Node	temp;
	    if (start == null)
		return start;
	    if ((temp = start.getFirstChild ()) != null)
		return temp;
	    do {
		if ((temp = start.getNextSibling ()) != null)
		    return temp;
		start = start.Parent ();
	    } while (start != null);	// stop at document root
	    return null;
	}

	// default does no filtering
	// subclasses could insist on particular tags, types, etc
	protected boolean isInteresting (Node n) { return true; }
    }

And of course, filtering out tags of some sort could look like:

    class TagIterator extends NodeIterator {
	private String tag;
	public TagIterator (Node n, String tag) {
	    super (n);
	    this.tag = tag;
	}
	protected boolean isInteresting (Node n) {
	    return (n instanceof Element)
		&& (((Element)n).getTag ().equals (tag));
	}
    }

If one deletes any Node except the current one, it doesn't show up
from the iterator, regardless of filtering.  And if it's the current
node that's deleted, the two cases are:


> >     - You removed the node since it's the one you're interested in.
> >       Don't touch the iterator; remove the current node from its
> >       parent, and that iterator just shows the good parts.
> 
> What are 'the good parts'?  And if you you don't touch the iterator,
> isn't it still pointing to the removed node?

For example:  After an iterative search, you concluded that THIS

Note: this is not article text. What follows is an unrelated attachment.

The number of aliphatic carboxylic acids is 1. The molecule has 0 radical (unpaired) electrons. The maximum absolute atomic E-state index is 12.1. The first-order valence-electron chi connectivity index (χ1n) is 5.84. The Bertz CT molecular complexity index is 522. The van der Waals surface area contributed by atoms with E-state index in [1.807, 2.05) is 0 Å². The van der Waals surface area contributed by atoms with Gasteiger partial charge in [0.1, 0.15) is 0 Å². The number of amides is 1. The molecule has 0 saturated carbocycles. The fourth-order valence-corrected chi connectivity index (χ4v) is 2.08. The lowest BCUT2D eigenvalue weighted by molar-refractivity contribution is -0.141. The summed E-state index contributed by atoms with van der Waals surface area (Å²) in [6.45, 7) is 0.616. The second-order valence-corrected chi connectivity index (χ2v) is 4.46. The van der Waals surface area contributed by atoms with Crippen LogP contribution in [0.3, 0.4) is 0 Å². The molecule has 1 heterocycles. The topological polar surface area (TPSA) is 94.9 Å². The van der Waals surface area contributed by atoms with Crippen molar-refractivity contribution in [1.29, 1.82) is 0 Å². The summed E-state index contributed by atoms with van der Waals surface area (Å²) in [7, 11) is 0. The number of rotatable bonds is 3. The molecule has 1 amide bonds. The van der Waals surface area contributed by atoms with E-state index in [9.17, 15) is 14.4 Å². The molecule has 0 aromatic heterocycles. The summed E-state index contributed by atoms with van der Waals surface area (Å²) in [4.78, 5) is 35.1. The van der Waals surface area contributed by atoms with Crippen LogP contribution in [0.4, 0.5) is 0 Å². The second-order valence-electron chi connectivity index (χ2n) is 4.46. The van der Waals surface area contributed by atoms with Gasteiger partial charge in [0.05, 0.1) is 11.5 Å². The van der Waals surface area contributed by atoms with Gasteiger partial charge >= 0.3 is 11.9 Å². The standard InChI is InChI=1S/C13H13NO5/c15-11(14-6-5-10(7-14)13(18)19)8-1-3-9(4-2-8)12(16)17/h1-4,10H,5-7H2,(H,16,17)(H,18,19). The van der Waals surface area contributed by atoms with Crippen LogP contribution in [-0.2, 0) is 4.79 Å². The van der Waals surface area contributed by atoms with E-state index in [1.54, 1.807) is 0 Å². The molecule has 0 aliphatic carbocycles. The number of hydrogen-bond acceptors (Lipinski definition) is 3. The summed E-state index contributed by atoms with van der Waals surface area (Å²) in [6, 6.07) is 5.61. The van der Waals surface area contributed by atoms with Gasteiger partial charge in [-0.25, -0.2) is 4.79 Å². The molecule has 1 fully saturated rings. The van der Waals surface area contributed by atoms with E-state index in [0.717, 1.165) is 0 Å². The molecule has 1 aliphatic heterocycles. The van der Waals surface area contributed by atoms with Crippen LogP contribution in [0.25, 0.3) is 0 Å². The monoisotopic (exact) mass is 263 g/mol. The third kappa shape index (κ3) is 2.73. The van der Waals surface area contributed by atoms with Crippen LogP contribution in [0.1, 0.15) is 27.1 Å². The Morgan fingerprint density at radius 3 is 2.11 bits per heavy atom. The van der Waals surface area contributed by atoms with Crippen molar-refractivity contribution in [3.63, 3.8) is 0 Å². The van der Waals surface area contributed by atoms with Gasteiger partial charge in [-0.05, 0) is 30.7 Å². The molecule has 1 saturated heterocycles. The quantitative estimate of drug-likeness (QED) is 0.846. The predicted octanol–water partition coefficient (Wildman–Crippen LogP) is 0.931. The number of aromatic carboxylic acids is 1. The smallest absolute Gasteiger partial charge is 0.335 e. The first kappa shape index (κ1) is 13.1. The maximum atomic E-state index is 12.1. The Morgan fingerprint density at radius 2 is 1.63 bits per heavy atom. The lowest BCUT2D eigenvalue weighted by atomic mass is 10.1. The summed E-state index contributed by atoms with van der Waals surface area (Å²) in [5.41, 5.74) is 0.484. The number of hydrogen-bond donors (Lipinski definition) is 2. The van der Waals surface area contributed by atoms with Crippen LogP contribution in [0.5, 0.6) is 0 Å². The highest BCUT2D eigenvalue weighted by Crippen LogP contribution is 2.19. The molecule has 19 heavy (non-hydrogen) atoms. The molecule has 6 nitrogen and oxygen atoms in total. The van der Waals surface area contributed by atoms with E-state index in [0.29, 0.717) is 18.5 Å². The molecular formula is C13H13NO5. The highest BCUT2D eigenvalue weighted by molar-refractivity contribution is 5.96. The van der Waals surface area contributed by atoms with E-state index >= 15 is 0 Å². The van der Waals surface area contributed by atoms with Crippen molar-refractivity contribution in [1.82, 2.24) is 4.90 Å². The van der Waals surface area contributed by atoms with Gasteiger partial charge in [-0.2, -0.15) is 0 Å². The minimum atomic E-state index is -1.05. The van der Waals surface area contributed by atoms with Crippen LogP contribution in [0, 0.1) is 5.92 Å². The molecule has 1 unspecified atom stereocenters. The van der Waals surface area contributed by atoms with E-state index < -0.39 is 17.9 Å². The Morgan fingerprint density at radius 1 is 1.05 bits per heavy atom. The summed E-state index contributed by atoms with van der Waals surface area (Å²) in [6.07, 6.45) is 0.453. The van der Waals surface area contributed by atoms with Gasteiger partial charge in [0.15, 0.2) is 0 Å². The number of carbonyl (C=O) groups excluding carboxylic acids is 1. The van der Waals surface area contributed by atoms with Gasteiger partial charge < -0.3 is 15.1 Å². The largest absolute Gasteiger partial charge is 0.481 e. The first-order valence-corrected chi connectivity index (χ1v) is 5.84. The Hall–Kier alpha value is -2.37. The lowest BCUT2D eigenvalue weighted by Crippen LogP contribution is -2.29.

paragraph is the one you wanted; it's the "good parts".  Remove
that node, you have the result of your search.  Put it someplace
else if you like, same document or another.

Yes, the iterator is still pointing inside of it -- that's what
you wanted, by definition of this scenario.  Continue to use it
to look at what's inside this paragraph, or perhaps what follows
it after you've relocated the paragraph elsewhere.


> >     - You removed the node since it's the one you're NOT interested in.
> >       Before you remove it, move the iterator to some other node.
> 
> Why would the iterator ever point to a node it is not interested in?

For example, you might want to delete all sections that don't talk
about some particular topic.  The iterator scans sections, and you
found that the "current" one doesn't talk about that topic.  So it
gets nuked ... after the iterator's relocated, since you haven't
finished looking at all the sections.


> > Completely natural for single threaded code, and it's got relatively
> > nice behaviour for concurrent mutating/traversing threads (assuming
> > they coordinate somehow).
> 
> Could you please re-explain how you intend to implement iterators/node
> removal without interaction between the two.

See above.  "Without interaction" is meant in the sense of "no special
lines of code or specification need to be written".  That's because the
iterator has a very clear semantic:  It's (a) a current node, coupled
with (b) some traversal algorithm (depth-first preorder, siblings,
children, etc), and optionally (c) a predicate used to filter out any
nodes that aren't desired (e.g. by tag or type).  Given that, it's
got clear and natural semantics when any node is removed.

- Dave
Received on Friday, 29 May 1998 18:12:45 GMT